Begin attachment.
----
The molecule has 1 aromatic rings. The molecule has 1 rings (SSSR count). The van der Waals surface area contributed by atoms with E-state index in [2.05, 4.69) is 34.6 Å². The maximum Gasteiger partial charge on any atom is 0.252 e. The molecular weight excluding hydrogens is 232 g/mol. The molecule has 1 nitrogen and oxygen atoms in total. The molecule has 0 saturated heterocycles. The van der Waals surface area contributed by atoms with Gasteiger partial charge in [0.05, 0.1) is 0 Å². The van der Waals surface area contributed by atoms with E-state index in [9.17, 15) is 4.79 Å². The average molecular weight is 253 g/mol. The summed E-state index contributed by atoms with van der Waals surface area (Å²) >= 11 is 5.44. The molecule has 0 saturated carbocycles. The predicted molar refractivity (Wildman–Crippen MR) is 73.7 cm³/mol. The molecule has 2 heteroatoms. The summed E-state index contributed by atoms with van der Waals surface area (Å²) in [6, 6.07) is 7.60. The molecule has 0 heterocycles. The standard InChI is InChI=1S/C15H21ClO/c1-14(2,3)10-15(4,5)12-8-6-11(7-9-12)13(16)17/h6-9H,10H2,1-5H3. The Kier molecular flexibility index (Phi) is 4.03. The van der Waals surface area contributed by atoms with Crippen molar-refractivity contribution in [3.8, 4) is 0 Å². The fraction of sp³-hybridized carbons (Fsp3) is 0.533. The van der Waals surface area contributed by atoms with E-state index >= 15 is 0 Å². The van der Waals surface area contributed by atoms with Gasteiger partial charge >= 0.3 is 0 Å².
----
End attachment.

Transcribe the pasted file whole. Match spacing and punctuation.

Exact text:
The molecule has 1 aromatic rings. The molecule has 1 rings (SSSR count). The van der Waals surface area contributed by atoms with E-state index in [2.05, 4.69) is 34.6 Å². The maximum Gasteiger partial charge on any atom is 0.252 e. The molecular weight excluding hydrogens is 232 g/mol. The molecule has 1 nitrogen and oxygen atoms in total. The molecule has 0 saturated heterocycles. The van der Waals surface area contributed by atoms with Gasteiger partial charge in [0.05, 0.1) is 0 Å². The van der Waals surface area contributed by atoms with E-state index in [9.17, 15) is 4.79 Å². The average molecular weight is 253 g/mol. The summed E-state index contributed by atoms with van der Waals surface area (Å²) >= 11 is 5.44. The molecule has 0 saturated carbocycles. The predicted molar refractivity (Wildman–Crippen MR) is 73.7 cm³/mol. The molecule has 2 heteroatoms. The summed E-state index contributed by atoms with van der Waals surface area (Å²) in [6, 6.07) is 7.60. The molecule has 0 heterocycles. The standard InChI is InChI=1S/C15H21ClO/c1-14(2,3)10-15(4,5)12-8-6-11(7-9-12)13(16)17/h6-9H,10H2,1-5H3. The Kier molecular flexibility index (Phi) is 4.03. The van der Waals surface area contributed by atoms with Crippen molar-refractivity contribution in [3.8, 4) is 0 Å². The fraction of sp³-hybridized carbons (Fsp3) is 0.533. The van der Waals surface area contributed by atoms with E-state index >= 15 is 0 Å². The van der Waals surface area contributed by atoms with Gasteiger partial charge >= 0.3 is 0 Å².